Sisters, Sewing, Sustainability: Kicking Off the KimiNANAY Sewing for Sustainability Fundraiser

Sitio Kiminawit is a small fishing village where houses are perched upon stilts just reaching out of the water. Early in the morning, the people of the barangay are already awake and about. Children walk towards the elementary school building in the middle of the village, the men set out to fish in nearby waters, and the women meet to discuss their newfound passion: entrepreneurship. Described by outsiders as sweet, charming, and above all hospitable, these women have historically been homemakers, but that is all about to change. 

Gathered together, Sitio Kiminawit’s women plan for their enterprise.

Like the face of a cliff holding the wild waters at bay, the women of Sitio Kiminawit have always been steadfast supporters of programs organized by Ten Knots for their community over the years. From the Fishing with the Community program for their husbands to the Hooks to Books educational program for their children, they have always welcomed visitors with a smile and a home-cooked meal. As the backbones of the community, it was long overdue that the women received the support to empower themselves. 

The women of Sitio Kiminawit receive books for their children as part of the Hooks to Books program. 

To address this gap, a month-long My Future, My Oceans program was held in 2018 that empowered 65 mothers to adopt eco-friendly practices for healthier families, happier lives, and a cleaner environment. Building upon this momentum, the women from Sitio Kiminawit—organized into a women’s collective called KimiNANAY—partnered with El Nido Resorts and Conservation Sewmates in 2019 to learn how to sew stuffed turtles, with the hope of developing an alternative livelihood program for them down the line. The COVID-19 pandemic halted the production of the turtles and further training sessions, leaving the women back where they started. 

Swipe through to see how the women of Sitio Kiminawit learned essential sewing skills through Conservation Sewmates!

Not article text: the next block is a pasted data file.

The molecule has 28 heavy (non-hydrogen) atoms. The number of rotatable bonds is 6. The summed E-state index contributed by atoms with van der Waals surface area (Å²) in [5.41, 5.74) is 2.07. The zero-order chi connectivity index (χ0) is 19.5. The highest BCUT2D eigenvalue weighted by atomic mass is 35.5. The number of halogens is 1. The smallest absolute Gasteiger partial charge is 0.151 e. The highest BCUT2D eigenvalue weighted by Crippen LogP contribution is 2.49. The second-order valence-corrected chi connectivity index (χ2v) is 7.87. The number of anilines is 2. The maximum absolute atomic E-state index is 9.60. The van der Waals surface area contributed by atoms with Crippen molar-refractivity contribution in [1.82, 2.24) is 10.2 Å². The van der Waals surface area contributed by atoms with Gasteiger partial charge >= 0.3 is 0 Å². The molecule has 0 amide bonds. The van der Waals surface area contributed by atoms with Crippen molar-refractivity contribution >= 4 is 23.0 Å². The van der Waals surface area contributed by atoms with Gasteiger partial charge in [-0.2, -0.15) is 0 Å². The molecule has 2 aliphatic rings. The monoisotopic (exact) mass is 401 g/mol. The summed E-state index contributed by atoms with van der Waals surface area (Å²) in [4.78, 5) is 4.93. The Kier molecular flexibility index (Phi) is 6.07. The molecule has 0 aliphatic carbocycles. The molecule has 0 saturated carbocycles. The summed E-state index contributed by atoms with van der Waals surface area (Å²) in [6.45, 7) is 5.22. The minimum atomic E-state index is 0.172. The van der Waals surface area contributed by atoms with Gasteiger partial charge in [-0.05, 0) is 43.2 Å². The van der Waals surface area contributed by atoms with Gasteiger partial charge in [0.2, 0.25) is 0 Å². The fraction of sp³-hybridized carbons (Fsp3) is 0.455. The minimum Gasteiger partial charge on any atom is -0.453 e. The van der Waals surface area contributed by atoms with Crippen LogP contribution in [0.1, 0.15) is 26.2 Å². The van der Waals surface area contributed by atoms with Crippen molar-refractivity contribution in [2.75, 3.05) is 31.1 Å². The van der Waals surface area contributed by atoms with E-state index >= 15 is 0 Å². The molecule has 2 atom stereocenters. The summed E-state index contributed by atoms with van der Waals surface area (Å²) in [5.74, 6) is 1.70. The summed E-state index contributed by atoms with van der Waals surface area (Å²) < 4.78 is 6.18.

To address the economic setback brought by the pandemic to the women of Sitio Kiminawit, Ten Knots is kicking off the KimiNANAY Sewing for Sustainability Fundraiser, which seeks to raise 600 USD (30,000 PHP) for sewing machines that will be used to develop an alternative and sustainable livelihood program to train KimiNANAY members on mask-making. Not only will these women gain independence through the ability to sell reusable face masks, but they will also gain a critical new source of revenue. As studies have shown that women’s financial empowerment is integral to the entire economic prosperity of communities, this alternative livelihood program has the potential to impact more than the lives of its fifteen participants. Even after mask-wearing will no longer be required, the women can employ these same skills to produce stuffed animals that can be sold in the resort gift shops.  

The women display their handcrafted turtles in their natural habitat. 

The women of Sitio Kiminawit have the passion and drive necessary to make a sustainable business that can elevate their village and more importantly, their families. However, sewing has high startup costs and this is where you come in. With just $5, the price of one Starbucks drink, you can contribute to purchasing the sewing machines that these women need to fulfill their dreams—empowering them, fostering their financial independence, boosting their climate resiliency, and advancing sustainability. 

Scan the QR codes below to help the KimiNANAY women kickstart their sustainable livelihoods! If you’re based in the Philippines, you may send in your contributions to the BPI and GCASH Accounts below. If you’re based in the United States, you may donate using the Venmo account below.


Izzy George is a rising junior at Georgetown University in Washington, D.C. majoring in Science, Technology, and International Affairs. Originally from North Carolina, USA, she enjoys hiking, kayaking, and backpacking in her free time. In the future, she hopes to unlock the synergies between sustainable resource management and economic development to address challenges surrounding food security, gender equity, and climate change.

Carsten Schoer is an International Business and Finance major at the McDonough School of Business at Georgetown University. On campus, he is part of Zeeba Investment Fund and the Compass Fellowship among other organizations. With a passion for social impact, DEI, corporate social responsibility, and sustainability, Carsten strives to improve any environment he finds himself in.


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